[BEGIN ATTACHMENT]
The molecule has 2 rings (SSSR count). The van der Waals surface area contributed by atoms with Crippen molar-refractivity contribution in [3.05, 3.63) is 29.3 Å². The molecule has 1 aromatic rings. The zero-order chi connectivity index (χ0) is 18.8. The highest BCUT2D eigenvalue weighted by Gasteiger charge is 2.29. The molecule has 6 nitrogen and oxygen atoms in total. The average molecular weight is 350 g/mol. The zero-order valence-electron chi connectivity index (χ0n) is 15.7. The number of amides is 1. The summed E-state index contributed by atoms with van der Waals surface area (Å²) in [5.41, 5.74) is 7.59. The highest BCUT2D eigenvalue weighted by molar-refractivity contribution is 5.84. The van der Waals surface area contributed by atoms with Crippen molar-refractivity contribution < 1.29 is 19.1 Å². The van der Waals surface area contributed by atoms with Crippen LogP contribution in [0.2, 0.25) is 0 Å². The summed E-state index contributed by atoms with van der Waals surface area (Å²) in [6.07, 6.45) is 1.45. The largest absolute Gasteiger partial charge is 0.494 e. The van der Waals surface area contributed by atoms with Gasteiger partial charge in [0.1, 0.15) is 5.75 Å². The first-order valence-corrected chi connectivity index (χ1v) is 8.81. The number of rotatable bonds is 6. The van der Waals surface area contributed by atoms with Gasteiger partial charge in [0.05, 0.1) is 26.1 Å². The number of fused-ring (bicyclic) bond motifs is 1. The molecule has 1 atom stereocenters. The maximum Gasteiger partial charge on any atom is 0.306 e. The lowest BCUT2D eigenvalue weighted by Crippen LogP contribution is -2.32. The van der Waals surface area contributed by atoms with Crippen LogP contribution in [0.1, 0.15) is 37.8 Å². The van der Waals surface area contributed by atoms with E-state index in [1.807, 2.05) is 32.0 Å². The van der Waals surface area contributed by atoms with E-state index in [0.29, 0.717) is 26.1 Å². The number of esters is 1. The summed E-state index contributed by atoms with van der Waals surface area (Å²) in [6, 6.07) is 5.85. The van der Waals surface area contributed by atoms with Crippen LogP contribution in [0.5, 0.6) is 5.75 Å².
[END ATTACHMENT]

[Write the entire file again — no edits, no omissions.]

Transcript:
The molecule has 2 rings (SSSR count). The van der Waals surface area contributed by atoms with Crippen molar-refractivity contribution in [3.05, 3.63) is 29.3 Å². The molecule has 1 aromatic rings. The zero-order chi connectivity index (χ0) is 18.8. The highest BCUT2D eigenvalue weighted by Gasteiger charge is 2.29. The molecule has 6 nitrogen and oxygen atoms in total. The average molecular weight is 350 g/mol. The zero-order valence-electron chi connectivity index (χ0n) is 15.7. The number of amides is 1. The summed E-state index contributed by atoms with van der Waals surface area (Å²) in [5.41, 5.74) is 7.59. The highest BCUT2D eigenvalue weighted by molar-refractivity contribution is 5.84. The van der Waals surface area contributed by atoms with Crippen molar-refractivity contribution < 1.29 is 19.1 Å². The van der Waals surface area contributed by atoms with Crippen LogP contribution in [0.2, 0.25) is 0 Å². The summed E-state index contributed by atoms with van der Waals surface area (Å²) in [6.07, 6.45) is 1.45. The largest absolute Gasteiger partial charge is 0.494 e. The van der Waals surface area contributed by atoms with Gasteiger partial charge in [0.1, 0.15) is 5.75 Å². The first-order valence-corrected chi connectivity index (χ1v) is 8.81. The number of rotatable bonds is 6. The van der Waals surface area contributed by atoms with Gasteiger partial charge in [0.05, 0.1) is 26.1 Å². The number of fused-ring (bicyclic) bond motifs is 1. The molecule has 1 atom stereocenters. The maximum Gasteiger partial charge on any atom is 0.306 e. The lowest BCUT2D eigenvalue weighted by Crippen LogP contribution is -2.32. The van der Waals surface area contributed by atoms with Crippen LogP contribution in [0.1, 0.15) is 37.8 Å². The van der Waals surface area contributed by atoms with E-state index in [1.807, 2.05) is 32.0 Å². The van der Waals surface area contributed by atoms with E-state index in [0.29, 0.717) is 26.1 Å². The number of esters is 1. The summed E-state index contributed by atoms with van der Waals surface area (Å²) in [6, 6.07) is 5.85. The van der Waals surface area contributed by atoms with Crippen LogP contribution in [0.5, 0.6) is 5.75 Å².